If you can remember standing in line, camping – rain or shine and raffles as the only option to purchase a release, today’s online space could feel like an assault of assortments.
But unlimited shoe streams and a buffet of sneaker feeds is what we all wanted – right? Answers vary but most of us agree that things have changed. Blink and you’ll catch some of the differences – blink too hard and you won’t recognize any of it. Take for example Jordan Brand’s subtle swing towards women and upper end fashion.
WMNS AIR JORDAN I HIGH “ZIP”
Brand “Supreme” has a special place among those who can recall the Supreme Foamposite. Not just the shoe but also the event that turned collaboration into a major fashion affair. Jordan fever was not new but Supreme’s Foamposite release was closer to epidemic levels. Since then, Nike has carefully aligned itself with fashion – particularly edgy, modern, street savvy brands – using the results from each release and collaboration to test and tune their market approach like a scientist on the verge of a major breakthrough.
It’s no secret; Nike is a publicly traded company so a surprising amount of information about the business and how it operates is open to the public. CEOs of publicly traded companies also tend to give press briefings aimed at providing insights into future plans. That’s also how we know women are without question a large part of Nike’s long term strategy. But words are meaningless without action and evidence; so where’s the proof? Look no further than Jordan Brand’s “Heiress” footwear line. With a focus on fine materials, excellent color tones and virtually flawless finishes – especially compared to the larger volume general releases, Heiress models stand apart from the rest. This observation then points to an obvious question: Why? Nike is a corporation and corporations are driven by profit so when extra effort or extra anything is observed, there’s reason to ask: Why? In the case of women and Nike, the answer comes from good sense and a story that has evolved over time.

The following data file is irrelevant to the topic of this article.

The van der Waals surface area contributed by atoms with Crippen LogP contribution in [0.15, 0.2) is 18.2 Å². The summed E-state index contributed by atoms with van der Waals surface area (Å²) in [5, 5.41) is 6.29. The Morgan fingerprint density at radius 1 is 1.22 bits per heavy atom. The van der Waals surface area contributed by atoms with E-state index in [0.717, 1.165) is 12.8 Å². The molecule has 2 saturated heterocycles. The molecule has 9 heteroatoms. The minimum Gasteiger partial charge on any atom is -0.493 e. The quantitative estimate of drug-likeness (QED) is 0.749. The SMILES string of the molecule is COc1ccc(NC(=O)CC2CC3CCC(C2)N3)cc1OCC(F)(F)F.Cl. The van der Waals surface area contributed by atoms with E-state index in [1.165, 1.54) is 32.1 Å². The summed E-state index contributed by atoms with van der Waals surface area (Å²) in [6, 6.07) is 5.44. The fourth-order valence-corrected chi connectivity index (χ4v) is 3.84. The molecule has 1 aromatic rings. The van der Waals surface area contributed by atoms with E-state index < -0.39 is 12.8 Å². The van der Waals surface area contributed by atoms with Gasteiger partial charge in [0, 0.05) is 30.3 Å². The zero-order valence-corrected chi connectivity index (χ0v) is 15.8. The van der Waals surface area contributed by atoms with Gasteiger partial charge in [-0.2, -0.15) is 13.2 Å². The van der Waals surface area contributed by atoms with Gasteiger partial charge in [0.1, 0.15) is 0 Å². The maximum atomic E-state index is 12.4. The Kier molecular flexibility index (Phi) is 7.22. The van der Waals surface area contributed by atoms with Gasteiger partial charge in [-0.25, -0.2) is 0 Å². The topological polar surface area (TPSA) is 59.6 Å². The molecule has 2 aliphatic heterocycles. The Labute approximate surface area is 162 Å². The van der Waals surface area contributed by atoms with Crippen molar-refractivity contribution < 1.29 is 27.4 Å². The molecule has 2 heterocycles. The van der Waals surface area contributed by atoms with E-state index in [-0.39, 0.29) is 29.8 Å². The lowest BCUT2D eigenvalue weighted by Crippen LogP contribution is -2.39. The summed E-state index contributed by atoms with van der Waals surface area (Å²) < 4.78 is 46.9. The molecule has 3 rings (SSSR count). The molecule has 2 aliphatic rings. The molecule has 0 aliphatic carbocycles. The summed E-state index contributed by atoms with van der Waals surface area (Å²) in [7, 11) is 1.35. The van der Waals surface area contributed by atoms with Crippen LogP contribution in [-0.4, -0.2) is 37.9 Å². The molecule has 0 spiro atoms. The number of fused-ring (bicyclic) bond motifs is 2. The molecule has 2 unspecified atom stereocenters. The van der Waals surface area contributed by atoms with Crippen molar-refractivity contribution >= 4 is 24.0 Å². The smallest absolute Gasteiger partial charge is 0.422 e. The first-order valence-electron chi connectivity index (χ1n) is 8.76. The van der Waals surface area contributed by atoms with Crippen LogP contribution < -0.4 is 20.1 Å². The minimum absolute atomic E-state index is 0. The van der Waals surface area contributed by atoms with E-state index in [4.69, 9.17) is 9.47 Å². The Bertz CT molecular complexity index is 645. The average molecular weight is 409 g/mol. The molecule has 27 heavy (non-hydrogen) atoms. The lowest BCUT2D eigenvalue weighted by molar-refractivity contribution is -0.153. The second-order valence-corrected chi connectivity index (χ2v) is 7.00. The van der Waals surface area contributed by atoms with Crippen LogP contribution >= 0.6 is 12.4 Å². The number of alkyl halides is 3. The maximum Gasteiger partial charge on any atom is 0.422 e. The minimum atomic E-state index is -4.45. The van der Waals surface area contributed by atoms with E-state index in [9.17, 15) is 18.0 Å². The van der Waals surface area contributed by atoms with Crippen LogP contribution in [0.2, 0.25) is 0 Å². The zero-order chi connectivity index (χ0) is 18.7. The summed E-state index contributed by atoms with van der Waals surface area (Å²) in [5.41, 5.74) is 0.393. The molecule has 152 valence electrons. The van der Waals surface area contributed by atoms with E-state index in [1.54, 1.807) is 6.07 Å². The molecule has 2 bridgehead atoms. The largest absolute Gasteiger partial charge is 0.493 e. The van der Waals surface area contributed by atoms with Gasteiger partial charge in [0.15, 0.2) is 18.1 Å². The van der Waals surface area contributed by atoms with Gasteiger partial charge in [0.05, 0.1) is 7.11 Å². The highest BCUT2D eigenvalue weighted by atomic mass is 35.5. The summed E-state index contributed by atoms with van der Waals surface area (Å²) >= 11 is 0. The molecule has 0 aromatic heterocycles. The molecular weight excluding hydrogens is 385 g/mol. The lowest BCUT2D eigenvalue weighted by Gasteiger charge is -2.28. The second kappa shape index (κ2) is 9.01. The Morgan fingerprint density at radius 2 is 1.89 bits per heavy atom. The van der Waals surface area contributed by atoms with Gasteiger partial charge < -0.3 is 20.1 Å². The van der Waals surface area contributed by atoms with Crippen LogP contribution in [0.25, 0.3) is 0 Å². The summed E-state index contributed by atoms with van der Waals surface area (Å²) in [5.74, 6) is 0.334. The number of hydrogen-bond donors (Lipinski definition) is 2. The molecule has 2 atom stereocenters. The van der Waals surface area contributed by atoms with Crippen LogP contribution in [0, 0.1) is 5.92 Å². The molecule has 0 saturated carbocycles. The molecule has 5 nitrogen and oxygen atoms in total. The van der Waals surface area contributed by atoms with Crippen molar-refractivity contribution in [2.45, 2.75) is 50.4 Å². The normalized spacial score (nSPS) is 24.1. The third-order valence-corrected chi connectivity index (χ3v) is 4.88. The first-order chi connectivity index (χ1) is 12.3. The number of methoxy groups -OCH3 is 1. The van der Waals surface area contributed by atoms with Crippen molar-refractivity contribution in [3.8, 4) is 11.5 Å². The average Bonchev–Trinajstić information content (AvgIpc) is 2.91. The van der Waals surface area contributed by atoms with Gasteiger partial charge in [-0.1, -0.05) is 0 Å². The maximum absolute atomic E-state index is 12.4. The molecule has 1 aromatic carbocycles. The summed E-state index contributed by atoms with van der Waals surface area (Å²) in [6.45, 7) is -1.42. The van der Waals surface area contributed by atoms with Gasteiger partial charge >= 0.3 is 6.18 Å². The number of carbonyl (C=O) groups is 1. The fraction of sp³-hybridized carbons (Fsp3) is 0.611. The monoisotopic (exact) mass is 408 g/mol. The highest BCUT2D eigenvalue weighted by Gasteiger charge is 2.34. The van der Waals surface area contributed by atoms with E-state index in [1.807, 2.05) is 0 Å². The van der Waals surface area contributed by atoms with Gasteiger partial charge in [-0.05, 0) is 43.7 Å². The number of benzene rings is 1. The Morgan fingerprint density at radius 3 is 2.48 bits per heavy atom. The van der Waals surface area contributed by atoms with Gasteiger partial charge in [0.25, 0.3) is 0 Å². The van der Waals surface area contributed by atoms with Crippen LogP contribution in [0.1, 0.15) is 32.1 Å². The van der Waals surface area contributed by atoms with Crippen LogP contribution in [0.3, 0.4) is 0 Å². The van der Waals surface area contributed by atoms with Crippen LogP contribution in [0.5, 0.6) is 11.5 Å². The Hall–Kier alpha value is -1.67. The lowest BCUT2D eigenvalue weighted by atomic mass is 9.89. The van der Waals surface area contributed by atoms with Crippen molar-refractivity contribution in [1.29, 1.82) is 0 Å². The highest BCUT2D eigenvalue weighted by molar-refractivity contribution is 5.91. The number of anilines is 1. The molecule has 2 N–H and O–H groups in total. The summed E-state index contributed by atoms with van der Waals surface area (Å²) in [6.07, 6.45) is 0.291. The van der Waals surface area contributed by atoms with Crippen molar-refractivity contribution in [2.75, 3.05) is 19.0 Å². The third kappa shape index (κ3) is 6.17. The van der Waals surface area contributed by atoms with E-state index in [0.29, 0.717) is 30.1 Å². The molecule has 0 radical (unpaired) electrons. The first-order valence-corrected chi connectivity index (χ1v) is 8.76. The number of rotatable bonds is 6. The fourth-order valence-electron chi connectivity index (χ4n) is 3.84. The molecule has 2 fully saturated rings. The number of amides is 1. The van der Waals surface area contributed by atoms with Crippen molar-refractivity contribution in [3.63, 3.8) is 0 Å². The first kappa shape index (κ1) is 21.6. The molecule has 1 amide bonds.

According to Nike, the Air Jordan 1 High “ZIP” is:
“Remastered with premium materials, this women’s shoe features ultra-soft leather and a bold metallic zipper for exceptional versatility with style. An Air sole unit provides great cushioning and a bright pop of red offers a dash of distinction.”
It’s an accurate discreption and at a price of $150, the offering has appeal when measured against pricier models.
Air Jordan 1 High “ZIP” – Well Positioned Against Brands Like Supreme
Women have had to fight for their rightful place and the battle rages on even in these modern times. But unlike a few decades ago, women now have power and presence in just about every major Enterprise – from business to the military to the federal government. With a footprint that wide, the economic power of women also becomes clearer. This article cannot gauge the depth of what women are still enduring but we can recognize what Nike already does. Among modern women, there is an under served market worth billions of dollars. Maybe the day will come when our corporations will be truly moral and ethical – guided by people with the strength to fight the daily battle of razor blade competition. But until then, rest assured that your money could buy their good behavior. Women have always kind of understood this and now they have a real place at Jordan’s table.